Through dialogue, documentation, research, and interviews, students understand their role in society. This unit provides a background to students' family histories, and gives them an opportunity to listen to the voices of immigrants of the past.
The students identify the issues involved with the migration of a community or family. By examining the traditional picture of immigration, students then consider their own families to have a better idea of their own history and their own voices.
Students will be able to:
use Library of Congress online collections to search and evaluate primary documents;
discuss their own family history and put it into context of immigrant stories;
analyze concerns and answers to questions related to migrations' shifts.
These lessons can be amended to focus on any region of the United States. This project is divided into three lessons. They may be done individually or as a unit.
Lesson One: Research (2 - 3 days)
Begin by asking a variety of questions to assist students in thinking about their own cultural heritage.
What is the origin of your last name?
What is your mother's maiden name?
When did your family come here?
Where did they first settle?
What were your grandparents' occupations?
Assign students a preliminary family interview.
Have students interview a parent or grandparent.
After the interview, have students share information with one another and begin to understand their own family journeys.
Discuss general facts about immigration to the United States.
1. Immigration brainstorm
What do we know about immigration?
What are some reasons people come to the United States?
Identify these terms and discuss how these issues affect immigrants:
2. Laws and immigration waves
What laws have been passed that have influenced the flow of immigration?
What are the areas where immigration laws have had the most impact?
1. Allow students to choose an ethnic group to research, either based on their own ethnic heritage or interest level.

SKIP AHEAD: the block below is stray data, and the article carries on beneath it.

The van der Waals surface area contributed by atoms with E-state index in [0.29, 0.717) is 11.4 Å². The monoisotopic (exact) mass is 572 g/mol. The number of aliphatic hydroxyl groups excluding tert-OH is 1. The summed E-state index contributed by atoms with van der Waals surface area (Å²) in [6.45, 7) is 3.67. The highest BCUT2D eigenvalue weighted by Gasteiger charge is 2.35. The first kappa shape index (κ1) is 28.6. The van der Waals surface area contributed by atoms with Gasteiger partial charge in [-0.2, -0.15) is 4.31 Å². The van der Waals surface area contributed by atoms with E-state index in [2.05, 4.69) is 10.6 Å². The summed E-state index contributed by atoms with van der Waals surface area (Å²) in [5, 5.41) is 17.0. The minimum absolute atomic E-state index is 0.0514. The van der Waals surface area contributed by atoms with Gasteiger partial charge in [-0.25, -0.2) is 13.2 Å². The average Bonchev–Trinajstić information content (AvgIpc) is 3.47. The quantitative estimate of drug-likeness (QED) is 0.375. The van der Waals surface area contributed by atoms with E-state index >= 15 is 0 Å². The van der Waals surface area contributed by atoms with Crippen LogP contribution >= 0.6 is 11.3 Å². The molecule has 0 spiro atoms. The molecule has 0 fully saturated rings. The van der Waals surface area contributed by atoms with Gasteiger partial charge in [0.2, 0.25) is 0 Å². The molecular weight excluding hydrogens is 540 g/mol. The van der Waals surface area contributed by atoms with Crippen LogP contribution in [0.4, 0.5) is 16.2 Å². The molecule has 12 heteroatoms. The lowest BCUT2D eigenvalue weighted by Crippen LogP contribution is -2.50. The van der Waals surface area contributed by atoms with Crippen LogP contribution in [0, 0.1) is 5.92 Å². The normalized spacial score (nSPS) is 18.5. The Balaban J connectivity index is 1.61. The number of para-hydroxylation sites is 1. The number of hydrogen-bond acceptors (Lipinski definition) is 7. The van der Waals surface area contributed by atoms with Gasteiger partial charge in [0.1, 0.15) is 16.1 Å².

2. Have students consider some or all of these questions:
Using print and Internet resources, answer the following questions about your selected ethnic group. When did the majority of the migration occur? Were there other “waves” of immigration that occurred after the initial dates?
What had been happening in their “homeland” that encouraged or forced many people to leave?
Where in the United States did they settle?
What types of jobs/labor did they do?
What additional reasons for leaving did people cite?
What cultural impact did they have on the United States?
What language did they first speak when coming to the United States? Did you find anything about the infusion of English into their homes?
Did you find anything about infusion of education or religion?
How were the immigrants treated when they first arrived? Were there any laws that may have been passed that encouraged or deterred them from becoming “active community members”?
What is current emigration from your country/region like today? Are the reasons that people come over today the same as in the past?
Has treatment of new groups of immigrants changed from years past?
What other important information did you find?
Lesson Two: Searching Library of Congress online collections (2 - 3 days)
Look at the questions of the interviewers. Why were those questions important?
How descriptive were the answers?
What ideas were supposed to be gathered or taken from these interviews?
Students research and analyze primary sources from the Library's online collections about selected immigrant groups.
1. Review search assignment with students.
2. Have students research the immigrant groups chosen in Lesson One
You have gathered general information from Lesson One about a group that immigrated to the United States. Now look for more specific information by locating pictures and stories from your chosen immigrant group from the Library's online collections.
While you are free to search all collections, searching within the following individual collections may yield quicker results.
Try to find stories from your ethnic group and/or time period of immigration.
If you cannot find stories specific to your group or time, select stories you think are the most interesting.
Working alone or in groups, students analyze the oral histories, recording their thoughts on the Primary Source Analysis Tool. Before the students begin, select questions from the teacher's guide Analyzing Oral Histories to focus and prompt analysis and discussion.
Lesson Three: Our Voices (up to 5 days)
Next, students look at their own family's immigrant heritage.
Students interview members of their family, preferably from different generations. Consult Explore Your Community to learn more.
Evaluate student participation in class activities and final products according to criteria that you specify or generate in conjunction with the class.